So I arrived in Buenos Aires, got off the bus, and started looking for a hostel.
Then the spring in the joystick bit you use to move the wheelchair broke. It was bare jokes, you could let go of it and it keeps going, like it´s some crazy magic wheelchair or something!
But once I found a hostel, and switched it off, it wasn´t coming back on.
This so bad.
If it was to happen in any city, I suppose this would be the best. Buenos Aires does at least have a banging bus system.
My plan was to try and walk as far as the main street, but then I remembered an idea I had earlier, but before my wheelchair had broken had dismissed as a bit pointless.
Just to get on a bus, without any plan, and see where it takes me.
So the first bus stop I got to, this is exactly what I did.
I got off at some kind of park, and contemplated what had happened whilst lying on the grass. And then went to get another bus in the opposite direction. At this bus stop, I saw a woman rummaging through her bag and walking forwards so I thought one was about to arrive. But then she pulled out a two peso note…
“For you, for you…” she started saying.
“No.” I replied. In English, the answer would´ve had a lot of bad words in it.
But she carried on. So, I swiftly pulled out a ten peso note…
“For you, for you…” I mimicked, laughing.
“No, no, no, no…”
“Sorry?” I said, not catching her response.
“No, I am sorry.”
And I did get to a bigger park, and in the blazing sunshine of a Sunday afternoon, there was bare stuff going down. Bands were playing music, people putting on shows, and one guy was juggling with fire. My brother would love this place.
A lady gave me a free fruit smoothie from her stall, which went down so well.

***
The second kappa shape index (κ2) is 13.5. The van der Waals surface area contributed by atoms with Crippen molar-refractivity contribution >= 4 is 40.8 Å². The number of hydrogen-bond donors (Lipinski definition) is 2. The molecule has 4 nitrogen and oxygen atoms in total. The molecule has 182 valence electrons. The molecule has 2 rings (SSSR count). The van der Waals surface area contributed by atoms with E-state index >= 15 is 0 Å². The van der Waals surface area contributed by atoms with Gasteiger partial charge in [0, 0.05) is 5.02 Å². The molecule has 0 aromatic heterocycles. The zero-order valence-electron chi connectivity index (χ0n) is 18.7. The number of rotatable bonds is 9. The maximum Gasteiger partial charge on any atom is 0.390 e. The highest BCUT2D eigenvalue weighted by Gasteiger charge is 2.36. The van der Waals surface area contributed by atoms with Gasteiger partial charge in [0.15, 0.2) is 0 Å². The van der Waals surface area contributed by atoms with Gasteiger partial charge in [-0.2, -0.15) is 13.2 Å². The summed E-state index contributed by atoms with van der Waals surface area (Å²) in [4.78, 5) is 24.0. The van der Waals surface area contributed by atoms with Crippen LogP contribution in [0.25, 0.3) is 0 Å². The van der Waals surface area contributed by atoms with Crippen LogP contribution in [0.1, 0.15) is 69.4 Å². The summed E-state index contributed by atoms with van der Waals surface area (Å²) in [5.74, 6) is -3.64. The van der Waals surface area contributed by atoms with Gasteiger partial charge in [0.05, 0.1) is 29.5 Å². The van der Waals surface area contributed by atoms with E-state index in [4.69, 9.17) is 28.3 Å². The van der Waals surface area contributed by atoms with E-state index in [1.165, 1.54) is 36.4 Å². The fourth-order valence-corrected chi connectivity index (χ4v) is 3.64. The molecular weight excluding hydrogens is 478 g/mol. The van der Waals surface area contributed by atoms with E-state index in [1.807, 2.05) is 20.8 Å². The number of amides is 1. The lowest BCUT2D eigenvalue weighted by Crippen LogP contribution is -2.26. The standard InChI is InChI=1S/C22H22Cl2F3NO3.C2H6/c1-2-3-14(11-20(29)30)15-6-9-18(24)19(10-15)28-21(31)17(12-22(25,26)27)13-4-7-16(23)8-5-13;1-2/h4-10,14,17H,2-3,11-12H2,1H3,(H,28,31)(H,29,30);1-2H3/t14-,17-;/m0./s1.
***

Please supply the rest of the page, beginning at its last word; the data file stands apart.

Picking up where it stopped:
And I lay there for hours.
Sometimes you can get a long way without a plan.
As the afternoon melted away into the evening, I decided to head back to the hostel. A young guy selling native instruments directed me 100 metres up the road, where I could catch the 67.
But unlike this morning, when I felt determined and energetic, I´d now been going around the city on foot for close to seven hours, and my legs were gone. 100 metres was a mission. And seeing two buses simultaneously drive past didn´t do much to boost my morale.
So the wait for another was substantial. I made a point to not go and sit down on the bench because I knew the bus driver would boy me out and not stop or something.
When it did finally arrive, it stopped a few metres down from the stop. A couple of people had time to run and jump on it, but I definitely didn´t.
As my Teta (that´s Arabic for Grandma, see you learn something new every week) put it in a comment on last week´s blog, I must be entering “civilized territory”.
For the first time since I got to the top of Machu Picchu, I felt like crying. Only a few tears came, but it could have been more. I was physically and emotionally drained. My plans of partying throughout the night no longer seemed on the cards.
Well…not for tonight. Tomorrow is another story.